Related to the Kentucky/Mississippi situation in a more generic way is how is a team playing at the end of the season? CTD include each team's record in their last 10 in the last few seasons, but it didn't seem to make much difference. The problem is that last n games (previously 10, but 12 this year) is arbitrary. What the committee looks for is recent performance, which is a bit too Potter Stewart for me. (Hey, Prof. Stone's censorship course finally paid off!) How many games does "recent" include? Do they only look at W/L record or also quality of opponents?
Some of the teams I've mentioned in the other categories can also fall under this one, making it even harder to separate how the committee came to their conclusions. If they include Kentucky, is it because they have won 11 of 13, or because their conference RPI is in the top 10?
Potential vs. resume
I thought that the committee's decision to place Florida as the #1 overall seed (much less a #1 seed period) last year was a terrible decision. There were at least 4 teams with better profiles than the Gators, and the outcome of a one-and-done tournament is irrelevant in the discussion. This is a perfect example of seeding teams based on potential (perceived or otherwise) over the documented accomplishments on the resume. Because this is a subjective measure, there's no way we can account for it.
Kansas is a good example of this mentality this year. The proverbial "many people" (i.e., I'm too lazy to find links right now) have said Kansas may well be the "most talented" team in the land, but haven't been getting much love from CTD or other Web bracketologists. The same thing happened last year with Florida, though Kansas doesn't have the same sense of inevitability as the defending champs did last years. I doubt they'll make it up to the #1 seed line without some help, but with a few pre-Sunday upsets they may sneak in.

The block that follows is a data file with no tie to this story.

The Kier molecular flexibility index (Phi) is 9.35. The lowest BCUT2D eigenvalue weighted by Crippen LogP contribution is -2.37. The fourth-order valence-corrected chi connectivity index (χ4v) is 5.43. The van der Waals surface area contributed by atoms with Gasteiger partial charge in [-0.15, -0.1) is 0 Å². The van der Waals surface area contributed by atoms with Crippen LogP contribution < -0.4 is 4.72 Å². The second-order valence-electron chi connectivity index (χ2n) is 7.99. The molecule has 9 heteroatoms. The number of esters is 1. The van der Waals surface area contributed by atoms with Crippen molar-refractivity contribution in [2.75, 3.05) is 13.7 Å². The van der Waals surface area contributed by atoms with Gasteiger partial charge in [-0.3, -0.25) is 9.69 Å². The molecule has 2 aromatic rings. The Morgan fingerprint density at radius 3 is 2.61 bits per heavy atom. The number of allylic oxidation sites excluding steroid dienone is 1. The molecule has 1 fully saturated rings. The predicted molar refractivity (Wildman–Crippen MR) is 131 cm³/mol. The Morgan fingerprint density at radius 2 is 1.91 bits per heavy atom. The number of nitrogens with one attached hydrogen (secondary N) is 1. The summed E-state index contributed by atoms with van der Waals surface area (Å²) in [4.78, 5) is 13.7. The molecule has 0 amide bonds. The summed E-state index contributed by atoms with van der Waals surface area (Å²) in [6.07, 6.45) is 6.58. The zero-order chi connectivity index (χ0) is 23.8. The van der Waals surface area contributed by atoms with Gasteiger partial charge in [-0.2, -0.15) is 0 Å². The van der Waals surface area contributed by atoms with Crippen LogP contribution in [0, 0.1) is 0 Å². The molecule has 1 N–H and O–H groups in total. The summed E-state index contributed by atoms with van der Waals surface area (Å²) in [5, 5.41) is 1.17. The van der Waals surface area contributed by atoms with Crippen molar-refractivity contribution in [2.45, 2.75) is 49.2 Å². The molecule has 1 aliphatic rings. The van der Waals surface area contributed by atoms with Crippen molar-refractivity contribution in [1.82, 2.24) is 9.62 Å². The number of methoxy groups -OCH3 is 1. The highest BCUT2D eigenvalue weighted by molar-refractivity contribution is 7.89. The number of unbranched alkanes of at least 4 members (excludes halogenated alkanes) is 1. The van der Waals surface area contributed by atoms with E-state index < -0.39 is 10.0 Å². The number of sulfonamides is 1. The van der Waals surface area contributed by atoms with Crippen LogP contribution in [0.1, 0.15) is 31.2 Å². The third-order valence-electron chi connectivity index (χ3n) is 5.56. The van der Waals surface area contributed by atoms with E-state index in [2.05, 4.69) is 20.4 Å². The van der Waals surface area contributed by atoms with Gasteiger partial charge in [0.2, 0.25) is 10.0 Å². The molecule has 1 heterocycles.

Luke Winn brings up the idea that the committee will entertain evidence that teams were harmed by poor officiating, specifically mentioning Villanova's tough zebra luck in losses against N.C. State and Georgetown. It's hard to know what effect that will have; bad calls are a part of the game, and everyone seems to get their fair share. What about teams that benefit from a few favorable calls? (I'm looking at you, UCLA.) Can arguments be made against those teams? I'm not going to worry too much about this one.